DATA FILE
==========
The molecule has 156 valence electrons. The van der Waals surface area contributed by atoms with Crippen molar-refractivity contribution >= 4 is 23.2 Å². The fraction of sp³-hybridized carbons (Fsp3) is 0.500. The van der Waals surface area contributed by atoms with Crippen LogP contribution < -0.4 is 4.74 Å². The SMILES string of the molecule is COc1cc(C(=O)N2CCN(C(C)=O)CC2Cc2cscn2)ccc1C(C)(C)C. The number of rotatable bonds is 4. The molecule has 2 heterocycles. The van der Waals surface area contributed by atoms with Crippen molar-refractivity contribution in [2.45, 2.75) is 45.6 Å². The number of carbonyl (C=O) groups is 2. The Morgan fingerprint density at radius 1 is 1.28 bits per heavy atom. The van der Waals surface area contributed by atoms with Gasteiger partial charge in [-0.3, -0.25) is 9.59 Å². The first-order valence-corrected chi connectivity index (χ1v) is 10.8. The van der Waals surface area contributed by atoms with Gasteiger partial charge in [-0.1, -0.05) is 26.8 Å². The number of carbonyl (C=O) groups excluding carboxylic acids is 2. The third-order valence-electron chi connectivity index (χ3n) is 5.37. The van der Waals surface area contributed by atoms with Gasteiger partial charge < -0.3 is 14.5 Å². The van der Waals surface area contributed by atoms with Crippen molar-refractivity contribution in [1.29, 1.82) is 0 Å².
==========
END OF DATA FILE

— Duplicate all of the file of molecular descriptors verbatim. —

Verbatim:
The molecule has 156 valence electrons. The van der Waals surface area contributed by atoms with Crippen molar-refractivity contribution >= 4 is 23.2 Å². The fraction of sp³-hybridized carbons (Fsp3) is 0.500. The van der Waals surface area contributed by atoms with Crippen LogP contribution < -0.4 is 4.74 Å². The SMILES string of the molecule is COc1cc(C(=O)N2CCN(C(C)=O)CC2Cc2cscn2)ccc1C(C)(C)C. The number of rotatable bonds is 4. The molecule has 2 heterocycles. The van der Waals surface area contributed by atoms with Crippen molar-refractivity contribution in [2.45, 2.75) is 45.6 Å². The number of carbonyl (C=O) groups is 2. The Morgan fingerprint density at radius 1 is 1.28 bits per heavy atom. The van der Waals surface area contributed by atoms with Gasteiger partial charge in [-0.3, -0.25) is 9.59 Å². The first-order valence-corrected chi connectivity index (χ1v) is 10.8. The van der Waals surface area contributed by atoms with Gasteiger partial charge in [-0.1, -0.05) is 26.8 Å². The number of carbonyl (C=O) groups excluding carboxylic acids is 2. The third-order valence-electron chi connectivity index (χ3n) is 5.37. The van der Waals surface area contributed by atoms with Gasteiger partial charge < -0.3 is 14.5 Å². The van der Waals surface area contributed by atoms with Crippen molar-refractivity contribution in [1.29, 1.82) is 0 Å².